# Exercise regarding the mean value theorem for harmonic functions

I am learning about harmonic functions and its proterpties. To understand them better I am doing some exercises.

Let $$f \in C^2(\mathbb{R})^2$$ be a harmonic function with $$f(x_1,x_2)=x_1-x_2$$ on the set {$$(x_1,x_2) \in \mathbb{R}^2: x_1^2+x_2^2=16$$}

Calculate f(1,2)

My attempt: The mean value theorem for harmonic functions says that $$f(x)=\frac{1}{nV_nr^{n-1}} \int_{\partial B_r(x)} f(y) dy$$

So first I tried to calculate the integral: $$\partial B_r$$ is in my case the curve $$\gamma(t)=4(sin(t),cos(t))$$ Thus, $$\int_{\partial B_r(x)} f(y) dy=\int_0^{2 \pi} f(\gamma(t)) |\gamma'(t)| dt=4 \int_0^{2 \pi} sin(t) - cos(t) dt=0$$

By the mean value theorem $$f(x_1,x_2)=0$$ in $$B_4$$ but $$f(4,0)=4$$ which would mean that $$f$$ is not continuous, which is not possible because $$f$$ is harmonic.

Question: Where is my mistake? Can someone show me how to calculate $$f(1,2)$$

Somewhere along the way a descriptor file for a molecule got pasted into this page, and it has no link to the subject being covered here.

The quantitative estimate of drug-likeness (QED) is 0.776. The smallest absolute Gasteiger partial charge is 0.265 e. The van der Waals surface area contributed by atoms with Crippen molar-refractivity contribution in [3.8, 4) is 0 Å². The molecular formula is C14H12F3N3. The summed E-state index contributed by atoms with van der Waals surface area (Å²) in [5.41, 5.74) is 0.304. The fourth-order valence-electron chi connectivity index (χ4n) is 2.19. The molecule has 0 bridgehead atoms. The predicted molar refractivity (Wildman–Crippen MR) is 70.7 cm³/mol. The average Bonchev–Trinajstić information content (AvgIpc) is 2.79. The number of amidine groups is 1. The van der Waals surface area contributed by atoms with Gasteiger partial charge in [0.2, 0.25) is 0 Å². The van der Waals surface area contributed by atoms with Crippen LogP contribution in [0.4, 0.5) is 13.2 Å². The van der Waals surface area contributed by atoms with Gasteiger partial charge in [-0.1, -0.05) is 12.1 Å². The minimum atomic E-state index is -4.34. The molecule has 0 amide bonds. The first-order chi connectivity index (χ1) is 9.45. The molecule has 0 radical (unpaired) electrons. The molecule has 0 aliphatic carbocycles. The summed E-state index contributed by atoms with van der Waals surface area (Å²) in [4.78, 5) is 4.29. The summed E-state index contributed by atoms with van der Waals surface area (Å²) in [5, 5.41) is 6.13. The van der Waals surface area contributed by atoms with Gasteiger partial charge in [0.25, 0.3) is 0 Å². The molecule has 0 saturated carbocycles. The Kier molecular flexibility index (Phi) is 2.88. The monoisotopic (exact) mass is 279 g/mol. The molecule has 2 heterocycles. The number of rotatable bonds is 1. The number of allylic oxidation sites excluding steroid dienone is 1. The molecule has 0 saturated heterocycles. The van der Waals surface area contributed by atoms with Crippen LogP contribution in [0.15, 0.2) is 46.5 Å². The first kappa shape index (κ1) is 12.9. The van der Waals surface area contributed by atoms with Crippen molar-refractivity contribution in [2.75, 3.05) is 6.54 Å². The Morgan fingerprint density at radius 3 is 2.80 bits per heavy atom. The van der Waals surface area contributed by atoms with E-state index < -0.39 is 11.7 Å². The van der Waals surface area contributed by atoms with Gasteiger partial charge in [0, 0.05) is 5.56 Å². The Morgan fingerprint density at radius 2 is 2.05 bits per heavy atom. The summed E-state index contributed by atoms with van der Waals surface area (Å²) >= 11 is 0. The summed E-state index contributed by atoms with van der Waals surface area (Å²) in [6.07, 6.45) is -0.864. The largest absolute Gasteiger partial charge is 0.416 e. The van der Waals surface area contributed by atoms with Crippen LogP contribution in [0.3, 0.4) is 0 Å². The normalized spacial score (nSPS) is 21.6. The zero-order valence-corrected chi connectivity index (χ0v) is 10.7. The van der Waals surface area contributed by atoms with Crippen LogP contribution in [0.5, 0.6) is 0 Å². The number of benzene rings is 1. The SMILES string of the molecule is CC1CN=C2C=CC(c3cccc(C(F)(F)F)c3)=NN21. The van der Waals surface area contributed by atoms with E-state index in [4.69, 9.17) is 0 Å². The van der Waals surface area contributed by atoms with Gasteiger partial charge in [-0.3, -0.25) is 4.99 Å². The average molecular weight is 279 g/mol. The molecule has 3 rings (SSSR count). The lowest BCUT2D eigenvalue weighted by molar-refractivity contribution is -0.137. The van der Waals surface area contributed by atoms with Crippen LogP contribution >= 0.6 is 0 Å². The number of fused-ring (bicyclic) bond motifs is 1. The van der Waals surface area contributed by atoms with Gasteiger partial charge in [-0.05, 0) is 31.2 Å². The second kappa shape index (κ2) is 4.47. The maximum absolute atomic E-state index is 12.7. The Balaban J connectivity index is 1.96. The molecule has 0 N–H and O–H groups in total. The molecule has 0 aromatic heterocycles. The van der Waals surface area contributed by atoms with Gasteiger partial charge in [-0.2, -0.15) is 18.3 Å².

The center of the circle $$x_1^2+x_2^2=16$$ is the point $$(0, 0)$$, so what you calculated is that $$f(0, 0) = 0$$, and not that $$f(x_1, x_2) = 0$$ in $$B_4(0, 0)$$.
But it is not difficult to verify that $$F(x_1, x_2) = x_1 - x_2$$ is harmonic in $$\Bbb R^2$$, so that $$f-F$$ is harmonic in $$\Bbb R^2$$ and zero on the boundary of $$B_4(0, 0)$$. What can you conclude?
• what do you mean with $f-F$? The way you define $F$ is the same as $f$. Commented Apr 10, 2023 at 23:09
• Do you mean that $0=max_{\partial \Omega}=max_{\overline{ \Omega}}$ and $0=min_{\partial \Omega}=min{\overline{ \Omega}}$, thus $f=F$ in $B_4(0,0)$ and further $f(1,2)=-1$. Commented Apr 10, 2023 at 23:25